Max is graduating from high school. Max and Sam negotiate the graduation party. Max is excited to have Dad come in to take her to graduation. The morning after, Max wonders why Sam didn't get her a ...
A new comedy series about a bachelor brother and his newly divorced sister living under one roof again. Together, they coach each other through the crazy world of dating while raising her teenage daughter.
Tara Lynne Barr
It's good, yet I don't really feel like watching more
Watching the pilot, I could see Louis C.K.'s effect all over it from the first scene, in which the main character explains to a glaring bench-mate exactly why her daughter is crying. It's exactly the sort of funny, thoughtful scene that made me like Louis from the moment I saw him in Lucky Louis.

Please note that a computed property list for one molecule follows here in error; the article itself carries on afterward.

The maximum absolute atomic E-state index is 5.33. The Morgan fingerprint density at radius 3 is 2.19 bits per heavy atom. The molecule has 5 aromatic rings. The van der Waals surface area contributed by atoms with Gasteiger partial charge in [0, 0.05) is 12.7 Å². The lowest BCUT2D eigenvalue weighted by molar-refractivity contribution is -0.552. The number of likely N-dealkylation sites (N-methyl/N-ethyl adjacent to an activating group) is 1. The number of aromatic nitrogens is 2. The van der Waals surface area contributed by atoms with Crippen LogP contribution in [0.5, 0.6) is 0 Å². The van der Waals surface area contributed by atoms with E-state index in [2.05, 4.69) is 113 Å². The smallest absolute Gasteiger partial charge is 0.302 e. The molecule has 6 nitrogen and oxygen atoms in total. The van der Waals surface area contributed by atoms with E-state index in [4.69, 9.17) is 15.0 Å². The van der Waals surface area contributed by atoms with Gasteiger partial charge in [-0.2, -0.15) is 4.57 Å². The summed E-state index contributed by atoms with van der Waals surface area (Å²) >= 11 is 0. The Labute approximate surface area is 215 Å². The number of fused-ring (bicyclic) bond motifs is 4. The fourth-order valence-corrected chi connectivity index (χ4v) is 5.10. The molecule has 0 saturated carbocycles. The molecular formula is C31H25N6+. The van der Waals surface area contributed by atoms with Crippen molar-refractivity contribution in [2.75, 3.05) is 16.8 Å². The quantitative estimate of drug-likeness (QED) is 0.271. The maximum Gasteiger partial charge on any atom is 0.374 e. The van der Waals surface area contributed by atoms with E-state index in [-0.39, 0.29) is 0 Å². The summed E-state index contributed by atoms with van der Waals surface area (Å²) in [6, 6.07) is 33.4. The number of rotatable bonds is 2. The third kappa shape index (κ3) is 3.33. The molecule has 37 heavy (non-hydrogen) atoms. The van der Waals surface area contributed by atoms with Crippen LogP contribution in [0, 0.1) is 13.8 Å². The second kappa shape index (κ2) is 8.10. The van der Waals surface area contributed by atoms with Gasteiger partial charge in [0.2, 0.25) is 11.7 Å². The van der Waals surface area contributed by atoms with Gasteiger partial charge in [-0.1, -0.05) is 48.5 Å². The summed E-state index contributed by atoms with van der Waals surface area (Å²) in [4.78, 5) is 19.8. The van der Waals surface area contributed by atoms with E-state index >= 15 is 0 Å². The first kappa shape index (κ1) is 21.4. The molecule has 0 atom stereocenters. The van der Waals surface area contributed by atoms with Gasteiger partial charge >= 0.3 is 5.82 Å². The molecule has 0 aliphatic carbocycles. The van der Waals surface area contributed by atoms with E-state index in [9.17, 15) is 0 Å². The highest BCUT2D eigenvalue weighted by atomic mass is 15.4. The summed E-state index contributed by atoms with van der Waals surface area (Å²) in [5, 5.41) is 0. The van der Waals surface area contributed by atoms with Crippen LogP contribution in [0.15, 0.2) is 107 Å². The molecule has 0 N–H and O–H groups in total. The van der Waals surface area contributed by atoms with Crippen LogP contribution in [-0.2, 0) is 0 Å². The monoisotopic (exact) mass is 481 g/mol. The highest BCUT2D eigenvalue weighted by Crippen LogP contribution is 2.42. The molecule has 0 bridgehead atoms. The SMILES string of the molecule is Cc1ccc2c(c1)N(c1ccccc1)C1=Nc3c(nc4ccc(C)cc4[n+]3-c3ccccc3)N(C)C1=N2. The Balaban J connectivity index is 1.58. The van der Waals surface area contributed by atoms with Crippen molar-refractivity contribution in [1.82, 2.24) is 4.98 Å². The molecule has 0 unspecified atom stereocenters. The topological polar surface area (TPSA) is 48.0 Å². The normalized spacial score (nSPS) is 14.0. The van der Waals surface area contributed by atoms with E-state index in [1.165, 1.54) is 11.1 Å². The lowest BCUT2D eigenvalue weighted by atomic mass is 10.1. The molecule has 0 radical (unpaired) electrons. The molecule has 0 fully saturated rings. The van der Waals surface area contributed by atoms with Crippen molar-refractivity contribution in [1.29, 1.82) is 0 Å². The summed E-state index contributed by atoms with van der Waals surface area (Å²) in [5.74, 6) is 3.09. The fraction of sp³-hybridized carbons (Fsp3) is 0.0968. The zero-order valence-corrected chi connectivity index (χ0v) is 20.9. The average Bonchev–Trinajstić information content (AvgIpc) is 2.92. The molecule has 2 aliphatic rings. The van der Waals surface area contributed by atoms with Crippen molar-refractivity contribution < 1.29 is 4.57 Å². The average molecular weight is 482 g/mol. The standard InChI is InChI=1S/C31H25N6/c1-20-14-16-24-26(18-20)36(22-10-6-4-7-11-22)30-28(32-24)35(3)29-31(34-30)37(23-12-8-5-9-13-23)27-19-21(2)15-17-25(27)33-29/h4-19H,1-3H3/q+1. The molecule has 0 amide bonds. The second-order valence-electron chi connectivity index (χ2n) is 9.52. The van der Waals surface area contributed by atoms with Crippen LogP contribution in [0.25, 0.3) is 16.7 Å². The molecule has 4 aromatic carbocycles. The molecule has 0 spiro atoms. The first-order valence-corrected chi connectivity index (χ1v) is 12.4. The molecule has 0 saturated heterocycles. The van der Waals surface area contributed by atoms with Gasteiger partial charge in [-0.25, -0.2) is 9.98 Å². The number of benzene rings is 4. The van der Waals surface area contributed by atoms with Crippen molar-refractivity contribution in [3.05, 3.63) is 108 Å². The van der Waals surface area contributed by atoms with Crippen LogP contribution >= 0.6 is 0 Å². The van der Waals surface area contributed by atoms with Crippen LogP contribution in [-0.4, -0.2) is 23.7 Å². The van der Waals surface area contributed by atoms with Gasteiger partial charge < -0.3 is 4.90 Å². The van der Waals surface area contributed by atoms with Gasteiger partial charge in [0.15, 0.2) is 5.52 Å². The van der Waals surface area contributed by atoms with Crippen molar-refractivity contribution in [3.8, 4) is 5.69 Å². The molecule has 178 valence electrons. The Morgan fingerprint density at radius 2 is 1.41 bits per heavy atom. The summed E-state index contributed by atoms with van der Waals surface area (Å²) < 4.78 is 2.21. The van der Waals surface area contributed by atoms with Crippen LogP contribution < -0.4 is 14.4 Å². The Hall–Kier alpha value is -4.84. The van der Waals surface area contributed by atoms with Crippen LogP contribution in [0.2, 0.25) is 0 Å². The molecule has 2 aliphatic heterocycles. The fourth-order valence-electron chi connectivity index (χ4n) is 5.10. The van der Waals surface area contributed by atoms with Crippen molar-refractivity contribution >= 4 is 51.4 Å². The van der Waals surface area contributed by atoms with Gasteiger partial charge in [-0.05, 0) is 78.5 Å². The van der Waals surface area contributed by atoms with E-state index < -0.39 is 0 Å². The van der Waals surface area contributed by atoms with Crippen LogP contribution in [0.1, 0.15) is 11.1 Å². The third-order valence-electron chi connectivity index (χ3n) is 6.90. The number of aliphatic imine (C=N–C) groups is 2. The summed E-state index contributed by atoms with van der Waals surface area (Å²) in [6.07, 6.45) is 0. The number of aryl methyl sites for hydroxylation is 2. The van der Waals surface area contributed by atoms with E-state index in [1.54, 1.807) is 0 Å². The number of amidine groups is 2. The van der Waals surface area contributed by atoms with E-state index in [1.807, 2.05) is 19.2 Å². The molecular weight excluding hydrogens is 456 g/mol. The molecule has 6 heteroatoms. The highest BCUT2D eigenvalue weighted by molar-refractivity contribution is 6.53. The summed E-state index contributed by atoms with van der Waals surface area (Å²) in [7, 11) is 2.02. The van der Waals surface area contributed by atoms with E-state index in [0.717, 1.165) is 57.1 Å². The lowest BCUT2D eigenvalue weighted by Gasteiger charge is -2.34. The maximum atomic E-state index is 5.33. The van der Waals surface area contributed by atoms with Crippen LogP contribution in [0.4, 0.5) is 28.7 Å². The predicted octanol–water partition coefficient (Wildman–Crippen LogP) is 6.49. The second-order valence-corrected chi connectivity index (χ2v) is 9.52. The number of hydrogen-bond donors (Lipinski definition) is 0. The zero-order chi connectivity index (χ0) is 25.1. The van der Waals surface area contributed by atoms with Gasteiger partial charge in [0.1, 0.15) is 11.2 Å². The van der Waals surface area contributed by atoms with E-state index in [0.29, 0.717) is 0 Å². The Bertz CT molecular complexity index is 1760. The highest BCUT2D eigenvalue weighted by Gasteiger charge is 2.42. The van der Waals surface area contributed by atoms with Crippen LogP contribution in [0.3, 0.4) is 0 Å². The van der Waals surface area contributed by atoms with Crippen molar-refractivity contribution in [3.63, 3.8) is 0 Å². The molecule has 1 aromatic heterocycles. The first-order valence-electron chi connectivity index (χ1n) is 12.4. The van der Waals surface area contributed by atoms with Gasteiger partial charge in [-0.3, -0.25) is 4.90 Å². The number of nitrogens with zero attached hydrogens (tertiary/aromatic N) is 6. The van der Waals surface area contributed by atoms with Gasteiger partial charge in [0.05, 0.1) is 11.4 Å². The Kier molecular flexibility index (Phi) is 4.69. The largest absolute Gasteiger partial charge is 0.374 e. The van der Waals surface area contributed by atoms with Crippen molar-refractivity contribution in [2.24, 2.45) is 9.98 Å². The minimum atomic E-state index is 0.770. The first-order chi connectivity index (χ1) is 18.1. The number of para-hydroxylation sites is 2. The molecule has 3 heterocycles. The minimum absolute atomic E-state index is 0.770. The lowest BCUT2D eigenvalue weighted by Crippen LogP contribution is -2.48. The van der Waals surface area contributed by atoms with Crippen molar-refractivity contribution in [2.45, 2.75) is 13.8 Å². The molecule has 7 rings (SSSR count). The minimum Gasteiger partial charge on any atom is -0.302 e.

While he's behind the scenes here, he seems to have found a comedy soulmate in Pamela Adlon, who plays an actress who specializes in cartoon voices (just like Adlon) and has three daughters.
I liked this series. I found it amusing, and smart, just like Louis C.K.'s current series, Louis. And you know what? I don't watch Louis. I saw a few episodes, they're smart and honest and reasonably funny, but I just never feel like watching it.
I think (and the kinda-interesting Horace and Pete is evidence of this) that Louis C.K. is someone who found telling jokes was a way to say what he wanted to say, and while he started out with Lucky Louis and his standup being extremely funny, more and more that's given way to just trying to be wise and profound and thoughtful (what I think of as Woody Allen Syndrome). I admire what Louis and Pamela are aiming for here, and I think the show is fairly successful at being what it is, but I just don't connect with it.
28 of 48 people found this review helpful.
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